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No weak links in stunningly sweet show

Reporter: Paul Genty
Date online: 09 December 2016


Royal Exchange, Manchester, to January 28

I'D RECOMMEND you get your tickets as soon as possible for this superb production, one of the best I've seen all year.

I've had some average experiences of the musical over the years though it should be great, the product of three giant theatre talents: composer Cy Coleman, lyricist Dorothy Fields and writer Neil Simon, all at the peak of their powers and experience.

This time, at last, it is: after a terrific "Little Shop of Horrors" two Christmases ago, director Bond was asked to do another and has imported a terrific cast, two-thirds of whom have never appeared in this theatre before.

Coleman's score has some tremendous songs: the ubiquitous and much misappropriated "Big Spender", "If My Friends Could See Me Now," "The Rhythm of Life" (wonderfully well-sung by the entire cast), "I'm a Brass Band", and best of all, "There's Got to be Something Better Than This", reminiscent of Bernstein's "America" and here terrifically well-sung by the three leading actresses, Cat Simmons and Holly Dale Spencer as dance-hall hostesses Helene and Nickie and star of the show, Kaisa Hammarlund as their friend Charity.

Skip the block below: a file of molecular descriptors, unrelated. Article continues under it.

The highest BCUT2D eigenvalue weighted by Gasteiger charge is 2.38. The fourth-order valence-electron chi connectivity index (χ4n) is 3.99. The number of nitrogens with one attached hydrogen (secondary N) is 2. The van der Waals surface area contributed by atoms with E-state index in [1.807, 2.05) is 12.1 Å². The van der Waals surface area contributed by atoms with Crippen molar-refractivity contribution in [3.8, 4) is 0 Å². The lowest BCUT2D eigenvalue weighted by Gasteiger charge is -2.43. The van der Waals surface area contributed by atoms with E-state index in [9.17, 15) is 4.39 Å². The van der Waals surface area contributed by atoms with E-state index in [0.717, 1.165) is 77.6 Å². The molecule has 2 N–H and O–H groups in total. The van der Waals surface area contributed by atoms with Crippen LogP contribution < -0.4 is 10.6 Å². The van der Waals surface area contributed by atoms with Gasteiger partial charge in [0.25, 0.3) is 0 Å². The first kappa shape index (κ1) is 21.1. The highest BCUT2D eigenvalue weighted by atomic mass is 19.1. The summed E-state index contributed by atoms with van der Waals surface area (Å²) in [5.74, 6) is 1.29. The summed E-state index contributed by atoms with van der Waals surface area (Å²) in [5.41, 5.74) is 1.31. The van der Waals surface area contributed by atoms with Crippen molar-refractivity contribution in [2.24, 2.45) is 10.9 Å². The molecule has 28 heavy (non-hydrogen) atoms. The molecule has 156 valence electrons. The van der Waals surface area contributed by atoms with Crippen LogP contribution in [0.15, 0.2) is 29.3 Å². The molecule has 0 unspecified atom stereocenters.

You might have caught Hammerlund in "Holby City", but this sort of larger than life character is clearly her home: endearing, sad, sweet (of course), desperate, cheerful and hopeful, usually all in the same line. It's a stunning performance that pushes the show to tremendous heights, ably supported by Daniel Crossley as the diffident, neurotic Oscar; Bob Harms as movie star Vittorio, Josie Benson as preacher "Daddy" Brubeck, Sevan Stephan as Herman, the seedy dance hall boss who loves to cry at weddings, and the rest of the hard-working cast.

There isn't a weak link, driving Simon's humour to the hilt, getting the most out of one of the best scores of the Sixties and adding full weight to Fields' lyrics and the superb band (which has the benefit of clarity and balance).

This Sweet Charity succeeds because Bond treats it as a comic drama above all. It has tremendous detail in the performances, is precise, clear and well-choreographed (by Aletta Collins), and has a cast that has worked hard on making the characters real... before having a ball with the music and lyrics, which they also handle brilliantly.

Undoubtedly the show of the season so far.


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